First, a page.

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Abu Dhabi, UAEWednesday 3 March 2021

Ready to reach for the sky aboard Dubai Eye

Ten years after the launch of Dubailand on the outskirts of the emirate, big-ticket tourists attractions are moving back to the city centre.
The world's largest Ferris wheel, the Dubai Eye, will be built off the coast after plans for a Dh6 billion entertainment project were approved this week. Courtesy Dubai Media
The world's largest Ferris wheel, the Dubai Eye, will be built off the coast after plans for a Dh6 billion entertainment project were approved this week. Courtesy Dubai Media

Ten years after the launch of Dubailand on the outskirts of the emirate, big-ticket tourist attractions are moving back to the city centre.

Rising visitor numbers have encouraged developers to target the city's population centres to build the next big entertainment projects.

This week, Meeras Holding announced plans to build the world's largest Ferris wheel off the coast at Jumeirah Beach Residence.

"We are definitely seeing more of the original planned Dubailand schemes moving into more central locations," said Craig Plumb, the head of research for the Middle East and North Africa at Jones Lang LaSalle, who was involved in feasibility studies for the original Dubailand scheme.

"Dubailand was intended to include a number of theme parks not dissimilar from the ones it announced last year to be developed in Jebel Ali, and now proposals for the world's largest Ferris wheel, which was originally planned to be built in Dubailand, are being brushed down and moved to JBR."

The centrepiece of the Dh6 billion (US$1.63bn) Bluewaters Island project announced this week will be the 210-metre Dubai Eye, which the developers hope will attract more than three million visitors a year.

"JBR is a much more sensible location for a giant Ferris wheel," said Mario Volpi, the head of sales and leasing at Cluttons. "The view from the top will be amazing now - Dubai's Manhattan-style skyline rather than just desert. And it will be able to attract visitors from the other emirates such as Abu Dhabi more easily too."

Construction of the Dubai Eye, which will surpass the 165-metre Singapore Flyer that was completed in 2008, is expected to start before June. The move will also pitch Dubai into competition with New York, which in September announced plans to build the world's largest Ferris wheel, a 190-metre structure on Staten Island.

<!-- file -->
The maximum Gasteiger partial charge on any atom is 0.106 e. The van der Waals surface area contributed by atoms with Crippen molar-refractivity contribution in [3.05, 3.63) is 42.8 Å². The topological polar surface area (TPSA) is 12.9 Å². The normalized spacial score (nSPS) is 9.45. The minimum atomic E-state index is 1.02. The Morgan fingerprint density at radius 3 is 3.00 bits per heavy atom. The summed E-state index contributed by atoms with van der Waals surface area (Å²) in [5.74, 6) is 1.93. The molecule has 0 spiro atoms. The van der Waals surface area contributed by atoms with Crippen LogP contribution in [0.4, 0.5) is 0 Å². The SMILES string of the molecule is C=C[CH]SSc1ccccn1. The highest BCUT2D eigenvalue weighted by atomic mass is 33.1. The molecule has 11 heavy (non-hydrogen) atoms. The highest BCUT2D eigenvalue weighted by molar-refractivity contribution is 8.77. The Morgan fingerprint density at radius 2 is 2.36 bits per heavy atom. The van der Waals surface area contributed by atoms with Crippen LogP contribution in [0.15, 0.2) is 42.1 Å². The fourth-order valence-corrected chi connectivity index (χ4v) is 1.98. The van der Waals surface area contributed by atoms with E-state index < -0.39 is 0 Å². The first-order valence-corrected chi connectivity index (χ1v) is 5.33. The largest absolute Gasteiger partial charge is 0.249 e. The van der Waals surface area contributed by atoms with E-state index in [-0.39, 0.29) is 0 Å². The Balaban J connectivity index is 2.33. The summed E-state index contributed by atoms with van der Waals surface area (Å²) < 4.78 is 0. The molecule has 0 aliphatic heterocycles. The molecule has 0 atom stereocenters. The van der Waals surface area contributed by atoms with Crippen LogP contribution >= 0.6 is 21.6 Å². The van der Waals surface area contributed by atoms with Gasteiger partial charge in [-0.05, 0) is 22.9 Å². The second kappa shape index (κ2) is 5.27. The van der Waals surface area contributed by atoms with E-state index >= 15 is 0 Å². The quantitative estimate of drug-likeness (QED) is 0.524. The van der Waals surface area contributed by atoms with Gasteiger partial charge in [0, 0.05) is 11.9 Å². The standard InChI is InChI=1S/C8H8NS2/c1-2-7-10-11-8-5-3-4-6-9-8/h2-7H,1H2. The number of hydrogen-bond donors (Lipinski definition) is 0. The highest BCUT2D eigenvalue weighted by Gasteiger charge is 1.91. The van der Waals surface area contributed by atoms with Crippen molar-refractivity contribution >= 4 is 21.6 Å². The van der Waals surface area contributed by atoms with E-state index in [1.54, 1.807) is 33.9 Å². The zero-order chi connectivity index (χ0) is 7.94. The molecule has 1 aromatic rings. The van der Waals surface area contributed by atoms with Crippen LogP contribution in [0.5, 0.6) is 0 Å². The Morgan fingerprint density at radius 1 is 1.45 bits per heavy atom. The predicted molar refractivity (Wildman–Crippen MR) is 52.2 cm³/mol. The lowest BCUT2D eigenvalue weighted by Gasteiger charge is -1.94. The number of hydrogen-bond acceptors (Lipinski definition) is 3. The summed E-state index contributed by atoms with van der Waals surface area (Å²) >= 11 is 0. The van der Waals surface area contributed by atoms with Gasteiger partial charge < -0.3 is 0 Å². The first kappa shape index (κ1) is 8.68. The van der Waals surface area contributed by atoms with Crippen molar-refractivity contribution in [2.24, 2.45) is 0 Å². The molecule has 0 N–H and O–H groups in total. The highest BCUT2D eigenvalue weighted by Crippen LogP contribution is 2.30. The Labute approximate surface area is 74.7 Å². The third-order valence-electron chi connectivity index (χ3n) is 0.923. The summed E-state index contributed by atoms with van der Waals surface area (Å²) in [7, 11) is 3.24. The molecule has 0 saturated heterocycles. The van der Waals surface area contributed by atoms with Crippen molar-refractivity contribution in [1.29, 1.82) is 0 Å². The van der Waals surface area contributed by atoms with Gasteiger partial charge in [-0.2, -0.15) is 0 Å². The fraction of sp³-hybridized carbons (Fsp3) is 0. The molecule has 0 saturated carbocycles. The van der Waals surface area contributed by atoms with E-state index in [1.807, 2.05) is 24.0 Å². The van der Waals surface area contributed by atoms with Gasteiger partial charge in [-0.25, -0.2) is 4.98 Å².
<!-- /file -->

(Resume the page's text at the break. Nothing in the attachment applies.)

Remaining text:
The announcement follows news last November that Meraas would develop five theme parks at Jebel Ali at a total value of Dh10bn. The project will start with the Dubai Adventure Studios park, which is scheduled to be completed next year.

The Meraas announcement this week said that the Dh6bn entertainment project would also include shops, homes, hotelsand restaurants.

Mr Plumb welcomed the switch towards tourism away from the off-plan property sales that were planned for Dubailand.

"This project is playing to Dubai's strengths as a tourist location," he added. "Yes, it will cost a significant amount to build a new island at JBR and link it to the mainland, but the payoff is that you develop a more accessible, more spectacular attraction rather than having a big wheel in a housing estate in the desert."

The financial viability of large entertainment projects is being helped by surging passenger numbers through Dubai International Airport, which grew by 13.2 per cent to 57.6 million last year, up from 50.9 million in 2011. Dubai hotels also welcomed hundreds of thousands of extra guests last year.

After plummeting by as much as 75 per cent during the 2008 global financial downturn, property prices in Dubai's most popular areas have been rising steadily in recent months. According to the property agency Asteco, villa sale prices rose 23 per cent last year and apartment prices rose 14 per cent.

"If you add all these facilities to the JBR area, then it's inevitable that house prices and rents will go up," Mr Volpi said. "Obviously it depends on the world economy and it could be 10 per cent, 20 per cent or 30 per cent, but an increase would definitely be on the cards."

Dubailand was announced by the Dubai Government in October 2003 as the key element in a plan to transform the emirate into an international tourist destination.

The project was designed to cover 3 billion square feet of land, twice the area of Walt Disney World. But a decade later just a handful of the planned 45 mega projects have been built. Many others, such as the $272 million Dubai Sunny Mountain Skidome, complete with revolving ski slope, remain unbuilt.

Other developments that failed to materialise include the $200m Aqua Dunya Water Park announced in 2004. One of the largest Dubailand projects was the $3.8bn Legends theme park, promoted by Gulf Finance House, the Bahrain-based Islamic bank. The bank said in January 2005 that construction would start in the same year and the theme park would be finished by 2007. It has not progressed further.

 

scronin@thenational.ae

lbarnard@thenational.ae

Published: February 15, 2013 04:00 AM

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